Interview with Con Chapman, author of Rabbit’s Blues: The Life and Music of Johnny Hodges

In a Jerry Jazz Musician interview, Con Chapman, author of Rabbit’s Blues: The Life and Music of Johnny Hodges – the first-ever biography of the immortal musician – talks about the enigmatic man and his unforgettable sound.

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January 5th, 2020

Interview with Thomas Brothers, author of Help! The Beatles, Duke Ellington and the Magic of Collaboration

In Help! The Beatles, Duke Ellington, and the Magic of Collaboration, Duke University musicologist Thomas Brothers – author of two essential studies of Louis Armstrong – tells a fascinating account of how creative cooperation inspired two of the world’s most celebrated groups.

The following interview with Mr. Brothers about his book — hosted and produced by Jerry Jazz Musician. publisher Joe Maita — was conducted on December 10, 2018.

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February 5th, 2019

Two poems for Billy Strayhorn and Stephane Grappelli — by Larsen Bowker

Grabbing the blue basket of bottles I’d promised
to take to a recycle plant and then forgotten,

I drove too fast down a twisting mountain road,
safe in a young man’s faith that death is abstract

truth until a radio voice — speaking over Johnny Hodges’
sweet tenor on his “Take the A Train” — intones,

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May 17th, 2016

Duke Ellington, 1944 — “The Hot Bach – I”

Richard Boyer’s entertaining and candid New Yorker profile of Duke Ellington first appeared in the June 24, 1944 edition under the title “The Hot Bach I.” (Parts “II” and “III” were published in subsequent weeks). Described by Ellington biographer Terry Teachout as “the most comprehensive journalistic account of Ellington’s life and work to appear in his lifetime,” the feature is filled with now well-known Ellington history (for example, his approach to composition and his appetite for food, women and the Bible), social history (Boyer’s casual description of the racial discrimination the band encounters on the road is notable), and some humorous interplay between Ellington and writing partner Billy Strayhorn, described at the time by Boyer as a “staff arranger.” The piece is a terrific companion to Teachout’s book, and another reminder of how important The New Yorker has been to the arts over the years.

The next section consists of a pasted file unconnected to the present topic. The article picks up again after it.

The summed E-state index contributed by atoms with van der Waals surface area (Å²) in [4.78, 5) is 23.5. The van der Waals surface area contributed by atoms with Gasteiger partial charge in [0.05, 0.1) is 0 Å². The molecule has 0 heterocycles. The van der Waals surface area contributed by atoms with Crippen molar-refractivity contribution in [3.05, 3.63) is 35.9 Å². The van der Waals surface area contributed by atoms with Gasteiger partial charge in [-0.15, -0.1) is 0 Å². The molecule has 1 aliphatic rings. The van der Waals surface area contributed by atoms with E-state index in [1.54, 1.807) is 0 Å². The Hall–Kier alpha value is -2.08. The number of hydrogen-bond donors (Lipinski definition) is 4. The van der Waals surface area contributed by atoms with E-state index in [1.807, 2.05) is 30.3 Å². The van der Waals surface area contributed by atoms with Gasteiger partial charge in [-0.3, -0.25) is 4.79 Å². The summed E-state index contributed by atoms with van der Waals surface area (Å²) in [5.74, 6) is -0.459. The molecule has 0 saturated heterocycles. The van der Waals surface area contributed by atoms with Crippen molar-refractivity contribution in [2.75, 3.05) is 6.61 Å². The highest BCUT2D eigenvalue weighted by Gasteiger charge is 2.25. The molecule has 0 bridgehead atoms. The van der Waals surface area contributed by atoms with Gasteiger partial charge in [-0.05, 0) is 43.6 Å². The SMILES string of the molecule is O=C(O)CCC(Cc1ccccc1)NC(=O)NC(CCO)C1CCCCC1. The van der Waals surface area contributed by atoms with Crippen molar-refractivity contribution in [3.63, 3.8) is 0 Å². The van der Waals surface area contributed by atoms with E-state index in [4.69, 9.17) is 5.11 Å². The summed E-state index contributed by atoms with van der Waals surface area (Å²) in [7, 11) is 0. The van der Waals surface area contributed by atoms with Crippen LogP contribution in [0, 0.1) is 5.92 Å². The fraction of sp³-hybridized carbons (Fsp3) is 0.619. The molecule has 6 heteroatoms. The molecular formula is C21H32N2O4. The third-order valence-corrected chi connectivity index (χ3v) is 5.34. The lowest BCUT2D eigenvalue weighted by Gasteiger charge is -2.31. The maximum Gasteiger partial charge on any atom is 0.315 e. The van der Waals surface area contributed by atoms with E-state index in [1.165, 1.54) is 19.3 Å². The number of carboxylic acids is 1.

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December 10th, 2013

James Gavin, author of Stormy Weather: the Life of Lena Horne

Drawing on a wealth of unmined material and hundreds of interviews – one of them with Lena Horne herself – critically acclaimed author James Gavin gives us a “deftly researched” (The Boston Globe) and authoritative portrait of the American icon. Horne broke down racial barriers in the entertainment industry in the 1940s and ’50s even as she was limited mostly to guest singing appearances in splashy Hollywood musicals. Incorporating insights from the likes of Ruby Dee, Tony Bennett, Diahann Carroll, and Bobby Short, Stormy Weather reveals the many faces of this luminous, complex, strong-willed, passionate, even tragic woman – a stunning talent who inspired such giants as Barbra Streisand, Eartha Kitt, and Aretha Franklin.#

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September 18th, 2009

Great Encounters #9: The first meeting of Duke Ellington and Billy Strayhorn

Excerpted from Lush Life : A Biography of Billy Strayhorn by David Hajdu

Shortly after midnight on December 1, 1938, George Greenlee nodded and back-patted his way through the ground-floor Rumpus Room of Crawford Grill One (running from Townsend Street to Fullerton Avenue on Wylie Avenue, the place was nearly a block long) and headed up the stairs at the center of the club. He passed the second floor, which was the main floor, where bands played on a revolving stage facing an elongated glass-topped bar and Ray Wood, now a hustling photographer, offered to take pictures of the patrons for fifty cents. Greenlee hit the third floor, the Club Crawford (insiders only), and spotted his uncle with Duke Ellington, who was engaged to begin a week-long run at the Stanley Theatre the following day.

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September 29th, 2004

In this Issue

Interviews with three outstanding, acclaimed writers and scholars who discuss their books on Irving Berlin, George Gershwin, and Cole Porter, and their subjects’ lives in and out of music. These interviews – which each include photos and several full-length songs – provide readers easy access to an entertaining and enlightening learning experience about these three giants of American popular music.

Poetry

The winter collection of poetry offers readers a look at the culture of jazz music through the imaginative writings of its 32 contributors. Within these 41 poems, writers express their deep connection to the music – and those who play it – in their own inventive and often philosophical language that communicates much, but especially love, sentiment, struggle, loss, and joy.

Interview

NBC Radio-photo by Ray Lee Jackson / Public domain
In a Jerry Jazz Musician interview, acclaimed biographer James Kaplan (Frank: The Voice and Sinatra: The Chairman) talks about his book, Irving Berlin: New York Genius, and Berlin's unparalleled musical career and business success, his intense sense of family and patriotism during a complex and evolving time, and the artist's permanent cultural significance.